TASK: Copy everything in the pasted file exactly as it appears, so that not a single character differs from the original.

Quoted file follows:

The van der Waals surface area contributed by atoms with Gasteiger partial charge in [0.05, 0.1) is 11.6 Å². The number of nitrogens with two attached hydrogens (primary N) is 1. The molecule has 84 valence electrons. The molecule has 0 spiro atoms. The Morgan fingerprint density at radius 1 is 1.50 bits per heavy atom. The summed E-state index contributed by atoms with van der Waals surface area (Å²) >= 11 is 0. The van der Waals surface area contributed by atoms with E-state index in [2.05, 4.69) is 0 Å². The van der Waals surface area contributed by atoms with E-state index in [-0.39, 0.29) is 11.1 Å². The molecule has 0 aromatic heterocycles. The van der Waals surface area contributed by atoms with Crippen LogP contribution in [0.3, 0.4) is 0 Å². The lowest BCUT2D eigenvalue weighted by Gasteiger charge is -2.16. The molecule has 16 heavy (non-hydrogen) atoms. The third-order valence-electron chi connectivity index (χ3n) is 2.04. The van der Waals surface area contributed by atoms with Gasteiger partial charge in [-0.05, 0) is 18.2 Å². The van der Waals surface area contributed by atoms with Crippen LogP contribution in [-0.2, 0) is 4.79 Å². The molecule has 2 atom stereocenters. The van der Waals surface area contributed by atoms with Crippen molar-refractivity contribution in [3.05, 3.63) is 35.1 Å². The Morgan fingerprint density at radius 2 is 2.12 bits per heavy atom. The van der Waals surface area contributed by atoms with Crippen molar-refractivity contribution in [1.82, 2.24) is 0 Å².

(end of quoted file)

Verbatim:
The van der Waals surface area contributed by atoms with Gasteiger partial charge in [0.05, 0.1) is 11.6 Å². The number of nitrogens with two attached hydrogens (primary N) is 1. The molecule has 84 valence electrons. The molecule has 0 spiro atoms. The Morgan fingerprint density at radius 1 is 1.50 bits per heavy atom. The summed E-state index contributed by atoms with van der Waals surface area (Å²) >= 11 is 0. The van der Waals surface area contributed by atoms with E-state index in [2.05, 4.69) is 0 Å². The van der Waals surface area contributed by atoms with E-state index in [-0.39, 0.29) is 11.1 Å². The molecule has 0 aromatic heterocycles. The van der Waals surface area contributed by atoms with Crippen LogP contribution in [0.3, 0.4) is 0 Å². The lowest BCUT2D eigenvalue weighted by Gasteiger charge is -2.16. The molecule has 16 heavy (non-hydrogen) atoms. The third-order valence-electron chi connectivity index (χ3n) is 2.04. The van der Waals surface area contributed by atoms with Gasteiger partial charge in [-0.05, 0) is 18.2 Å². The van der Waals surface area contributed by atoms with Crippen LogP contribution in [-0.2, 0) is 4.79 Å². The molecule has 2 atom stereocenters. The van der Waals surface area contributed by atoms with Crippen molar-refractivity contribution in [3.05, 3.63) is 35.1 Å². The Morgan fingerprint density at radius 2 is 2.12 bits per heavy atom. The van der Waals surface area contributed by atoms with Crippen molar-refractivity contribution in [1.82, 2.24) is 0 Å².